We are currently in a moment of immense clarity. Whether that clarity is better or worse than the state of dulled content we maintained before— I don’t know. It’s clear we can no longer continue to convince ourselves that political correctness is synonymous with equality.
In the beginning of Kiley Reid’s Such a Fun Age, a white family’s Black babysitter, Emira—a 25–year–old college grad and part–time typist who takes care of four–year–old Briar—is stopped in the grocery store and accused of kidnapping the toddler. An all–too familiar cast is present: the accuser, a misinformed yet privileged white woman (who is believed first and questioned later), an overly aggressive cop, and a camera-phone armed bystander. It's a lower–consequence parallel to the often fatal racial tension that exists in the real world.
Alix Chamberlain—Briar's mom—is the epitome of the well–meaning white woman who prides herself on being progressive. After the grocery store incident, Alix vows to “wake the fuck up” and befriend Emira, primarily out of fears that Emira will quit. Her infatuation with Emira crosses the line of regular concern, so much so that Reid writes it as not “completely unlike a crush.” Throughout the novel, Alix’s infringement on Emira’s privacy becomes more unsettling, first seen in Alix’s daily practice of sneaking looks at Emira’s lock screen notifications. While Alix is obsessed with stealing nuggets of information about Emira’s life, Emira sees her as, at best, a disconnected and inattentive mother.
When Emira begins dating the aforementioned phone–wielding bystander (a white man named Kelley), Reid displays the dynamics between white and Black people in a more intimate relationship. Kelley’s friend group is all Black, he has a history of dating Black women, and genuinely seems to care for Emira (unlike Alix’s performative friendship). At one point, Kelley casually uses the n–word around Emira. Emira’s relationship with Kelley becomes a constant struggle, as she tries to rationalize whether he truly values Black individuals or if he only sees his proximity to blackness as a way to feel cool.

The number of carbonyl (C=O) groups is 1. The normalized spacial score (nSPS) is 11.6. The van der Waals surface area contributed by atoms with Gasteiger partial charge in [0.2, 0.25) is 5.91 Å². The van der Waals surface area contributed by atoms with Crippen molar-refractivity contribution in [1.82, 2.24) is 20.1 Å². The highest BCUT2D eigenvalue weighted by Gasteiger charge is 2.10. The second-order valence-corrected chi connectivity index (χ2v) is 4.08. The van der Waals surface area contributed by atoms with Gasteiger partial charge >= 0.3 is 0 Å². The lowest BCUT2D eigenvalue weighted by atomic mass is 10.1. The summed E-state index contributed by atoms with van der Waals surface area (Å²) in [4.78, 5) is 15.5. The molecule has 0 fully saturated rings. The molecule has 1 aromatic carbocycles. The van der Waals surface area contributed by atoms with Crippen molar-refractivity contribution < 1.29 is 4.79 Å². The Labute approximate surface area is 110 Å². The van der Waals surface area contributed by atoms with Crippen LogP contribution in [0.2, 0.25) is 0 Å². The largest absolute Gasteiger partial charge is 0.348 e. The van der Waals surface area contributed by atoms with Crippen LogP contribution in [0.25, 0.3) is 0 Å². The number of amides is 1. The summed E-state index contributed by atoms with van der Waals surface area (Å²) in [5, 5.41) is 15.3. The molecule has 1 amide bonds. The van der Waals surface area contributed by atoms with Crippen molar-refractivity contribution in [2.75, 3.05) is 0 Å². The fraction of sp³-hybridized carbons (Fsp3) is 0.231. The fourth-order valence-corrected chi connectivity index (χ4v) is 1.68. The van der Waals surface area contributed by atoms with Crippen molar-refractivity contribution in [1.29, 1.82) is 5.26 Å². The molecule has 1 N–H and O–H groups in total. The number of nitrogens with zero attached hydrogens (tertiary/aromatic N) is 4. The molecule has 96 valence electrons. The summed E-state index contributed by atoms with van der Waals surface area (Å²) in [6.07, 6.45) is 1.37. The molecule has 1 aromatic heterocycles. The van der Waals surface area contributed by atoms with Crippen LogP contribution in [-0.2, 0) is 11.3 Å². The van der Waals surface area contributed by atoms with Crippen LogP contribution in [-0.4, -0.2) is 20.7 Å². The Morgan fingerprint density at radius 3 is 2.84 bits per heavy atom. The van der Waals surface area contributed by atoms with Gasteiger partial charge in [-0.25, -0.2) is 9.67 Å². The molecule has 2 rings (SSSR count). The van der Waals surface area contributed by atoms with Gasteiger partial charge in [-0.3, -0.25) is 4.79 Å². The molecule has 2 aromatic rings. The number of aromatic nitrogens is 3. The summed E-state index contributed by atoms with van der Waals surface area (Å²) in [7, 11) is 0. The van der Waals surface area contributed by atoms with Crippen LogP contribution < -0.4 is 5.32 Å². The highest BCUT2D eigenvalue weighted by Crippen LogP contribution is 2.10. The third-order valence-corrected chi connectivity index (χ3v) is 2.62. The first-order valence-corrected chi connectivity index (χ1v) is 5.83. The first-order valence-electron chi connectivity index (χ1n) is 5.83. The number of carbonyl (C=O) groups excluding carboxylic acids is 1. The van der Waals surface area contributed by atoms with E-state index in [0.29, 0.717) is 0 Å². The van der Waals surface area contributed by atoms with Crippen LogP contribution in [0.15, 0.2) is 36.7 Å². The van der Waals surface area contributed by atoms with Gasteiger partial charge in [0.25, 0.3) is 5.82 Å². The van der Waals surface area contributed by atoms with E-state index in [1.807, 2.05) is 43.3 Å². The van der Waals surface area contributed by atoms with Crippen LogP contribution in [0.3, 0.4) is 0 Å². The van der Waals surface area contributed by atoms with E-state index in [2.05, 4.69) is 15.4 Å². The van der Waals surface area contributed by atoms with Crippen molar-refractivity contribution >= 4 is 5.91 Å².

As the novel progresses, it becomes clear that Alix and Kelley have a deeply involved past. As a result, each is convinced that the other is racist. Emira, then, becomes the battleground on which they attempt to prove their non-racism. In letting us into their past, Reid skillfully offers a compassionate lens on the white characters in the novel, while elucidating that however convinced they are of their goodness, their treatment of Emira is far from noble.
In my experience, Such a Fun Age is reminiscent of Hulu’s adaptation of Little Fires Everywhere. Across both works, it’s often unclear if the villains are actually villains until inch by inch, the curtains are pulled back. One event causes them to show their true colors, and you begin to wonder how you ever felt empathetic in the first place.
But that’s how life works when you're Black, especially if you attended white schools. You study with white people, have sleepovers with them, throw parties with them, and even experience major life events with them. Of course, you have empathy for them. But, there are the small moments, too: the comments about affirmative action being your ticket into college, the “oh, you’re very well–spoken,” the casual use of the n–word in a song.
Like Emira, you might rationalize: Reid writes, "she had the sense that if she wasn’t working for this Mrs. Chamberlain, she’d be working for another one." There is the expectation that white people will always be ignorant to the Black experience, so those racially insensitive circumstances become a permissible offense, especially when the instances only hurt the Black person in the room.
These seemingly small acts of racism happen so consistently in white spaces that it becomes almost inevitable for Black people that are outnumbered to succumb to feeling mildly uncomfortable most of the time, rather than getting into an argument every hour.
But when a major event happens, like the current protests, no amount of sentimentality nor political correctness is able to save performative allies. It becomes uncomfortably clear that the approval of your one Black friend is far from an indicator of righteousness. Reid gives light to the nuances of racism outside of the obvious realm of vocal white supremacists, showcasing the microaggressions, assumptions, and small obstructions of humanity that exist in those 'I didn’t know better' actions of well–meaning white people.
Such a Fun Age shows us the injustice of expecting Black people to take on the emotional labor of constantly easing white guilt, while satirizing the “woke” white liberal, in order to demonstrate that what may seem clear on paper isn’t always so easy to see when dealing with the complexity of real life people. Reid urges us, and Emira, to consider: when the truth is unveiled and undeniable, what person will you be?